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  • Dec
  • 30

The Raw Truth

Posted by at 5:20 AM | Permalink | Comments (2)

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I have to admit that when I first heard the term “raw foodist” a few years back, I had no idea what it meant-and I certainly had no idea what gastronomic delights awaited me!

Raw foodism (also known as rawism) first appeared on the culinary scene in the early 1900s, although it actually dates back to 1060 when it was used in the personal pursuit of spiritual goals. While the raw food diet is typically characterized as a more dedicated or restricted form of a vegan diet, some raw foodists are not vegans or even vegetarians. A raw food diet is one that consists of unprocessed food that is generally (but not always) plant-based and is never heated above 115 to 120 degrees, lest the enzymes that aid our digestion become compromised. The diet is highly nutritious, free of preservatives and additives, full of beneficial antioxidants, and often organic.

Personally, I was delighted to discover the versatility of this diet after becoming acquainted with it during my progression toward veganism five years ago; the endless variety of menu choices absolutely amazed me. Most importantly, the diet offers an endless supply of rich, chocolaty raw vegan desserts!

Not only can raw foodists try many basic raw food compilations, they can also use a food dehydrator to prepare cookies, crackers, and other types of “baked” goodies without sacrificing taste or texture. And if you use an apple peeler or a nifty kitchen tool called a “spiralizer,” you can make raw “noodles” out of zucchini or vegetables and smother them with your favorite sauce or pesto. And don’t assume that you’ll miss the taste of the traditionally “heated” foods that you are used to-even “bergerz” are a possibility! By Googling “raw food,” you can find more sumptuous, flavorful raw recipes than you can imagine, and they will delight even the most discerning palate!

Raw foodism’s scope continues to expand; its reach is no longer restricted to just the vegan community. Its growing popularity is evidenced by the incremental inclusion of raw food items on the menus of mainstream restaurants. And a quick check of your local bookstore will show you that interest in raw food cookbooks is booming! You’ve probably already semiconverted if salads and raw veggies are part of your diet. Are you game to take your menu choices to the next level?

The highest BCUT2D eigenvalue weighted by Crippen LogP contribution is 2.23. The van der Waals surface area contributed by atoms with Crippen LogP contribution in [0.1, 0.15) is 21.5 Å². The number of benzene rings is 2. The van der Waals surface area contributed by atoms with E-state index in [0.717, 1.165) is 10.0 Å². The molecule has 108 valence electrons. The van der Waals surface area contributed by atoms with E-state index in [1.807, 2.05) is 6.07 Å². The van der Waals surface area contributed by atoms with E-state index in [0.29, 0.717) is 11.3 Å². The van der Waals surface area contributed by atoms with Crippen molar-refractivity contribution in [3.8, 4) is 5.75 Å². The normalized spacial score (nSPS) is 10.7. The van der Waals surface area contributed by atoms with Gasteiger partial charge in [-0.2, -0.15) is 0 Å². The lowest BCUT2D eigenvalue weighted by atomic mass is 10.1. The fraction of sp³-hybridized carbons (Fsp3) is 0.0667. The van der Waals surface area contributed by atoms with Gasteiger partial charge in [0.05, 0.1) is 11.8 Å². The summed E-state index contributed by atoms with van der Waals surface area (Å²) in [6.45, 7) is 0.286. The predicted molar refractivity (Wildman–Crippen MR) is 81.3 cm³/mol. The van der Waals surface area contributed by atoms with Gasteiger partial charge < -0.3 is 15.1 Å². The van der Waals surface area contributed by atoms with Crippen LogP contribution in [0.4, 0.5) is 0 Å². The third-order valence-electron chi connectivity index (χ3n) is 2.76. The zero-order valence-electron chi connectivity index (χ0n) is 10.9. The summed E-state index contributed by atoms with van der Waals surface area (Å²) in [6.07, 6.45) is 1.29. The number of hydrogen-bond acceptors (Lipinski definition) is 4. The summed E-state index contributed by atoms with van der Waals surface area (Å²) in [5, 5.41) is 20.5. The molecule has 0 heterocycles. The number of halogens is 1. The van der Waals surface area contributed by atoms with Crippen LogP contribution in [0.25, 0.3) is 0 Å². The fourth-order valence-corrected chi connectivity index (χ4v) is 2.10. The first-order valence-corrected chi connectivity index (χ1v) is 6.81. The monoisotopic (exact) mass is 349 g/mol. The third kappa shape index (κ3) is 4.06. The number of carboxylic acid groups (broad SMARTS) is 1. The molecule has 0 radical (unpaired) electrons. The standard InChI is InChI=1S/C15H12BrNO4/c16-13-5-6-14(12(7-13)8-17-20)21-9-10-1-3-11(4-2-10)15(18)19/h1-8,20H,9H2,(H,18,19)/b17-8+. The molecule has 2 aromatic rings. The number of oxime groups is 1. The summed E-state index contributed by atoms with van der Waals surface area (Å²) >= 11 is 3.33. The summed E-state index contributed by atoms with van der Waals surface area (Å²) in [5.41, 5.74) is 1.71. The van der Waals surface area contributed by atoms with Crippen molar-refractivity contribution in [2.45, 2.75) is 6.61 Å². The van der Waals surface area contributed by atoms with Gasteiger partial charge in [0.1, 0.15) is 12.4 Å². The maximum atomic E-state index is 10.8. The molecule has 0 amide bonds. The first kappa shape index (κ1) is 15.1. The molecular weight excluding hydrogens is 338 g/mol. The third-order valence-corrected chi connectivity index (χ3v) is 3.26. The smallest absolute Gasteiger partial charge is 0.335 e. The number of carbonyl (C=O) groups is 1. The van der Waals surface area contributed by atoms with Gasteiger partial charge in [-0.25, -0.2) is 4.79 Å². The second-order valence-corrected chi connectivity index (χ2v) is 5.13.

Have you given raw foods a try?

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  • What great advice, Patty! Thanks so much!

  • Patty says:

    Eating raw vegan foods has made me feel the best ever, but it is extrememly hard to do in the winter in the NW as the body craves cooked, warm food. it’s OK, just eat raw as much as possible. It’s a breeze in the spring, summer and warmer part of the fall. I have 4 great raw food “cook” books., the best called FRESH. It practically threw itself off the shelf and into my basket at Powell’s book store in Portland, Ore. It also changed my life! Everything in it is so delicious it’s unbelievable. And soaking and sprouting grains, beans, seeds and nuts adds tremendous nutritional value and has helped me lose weight. I also learned at the Tree of Life Rejuvenation Ctr. (started by Dr. Norman Cousens), to soak those foods in water with 1/8 t. of the purest hydrogen peroxide one can buy. Within 20 mins. you will be amazed at the dirt, fungi, scum and molds that wash off even from the purest organic foods. Rinse a couple times and then soak overnite for beans and nuts and longer for sprouting seeds, lentils, etc. What an eye opener. So, go raw as much as you can, and of course, vegan!

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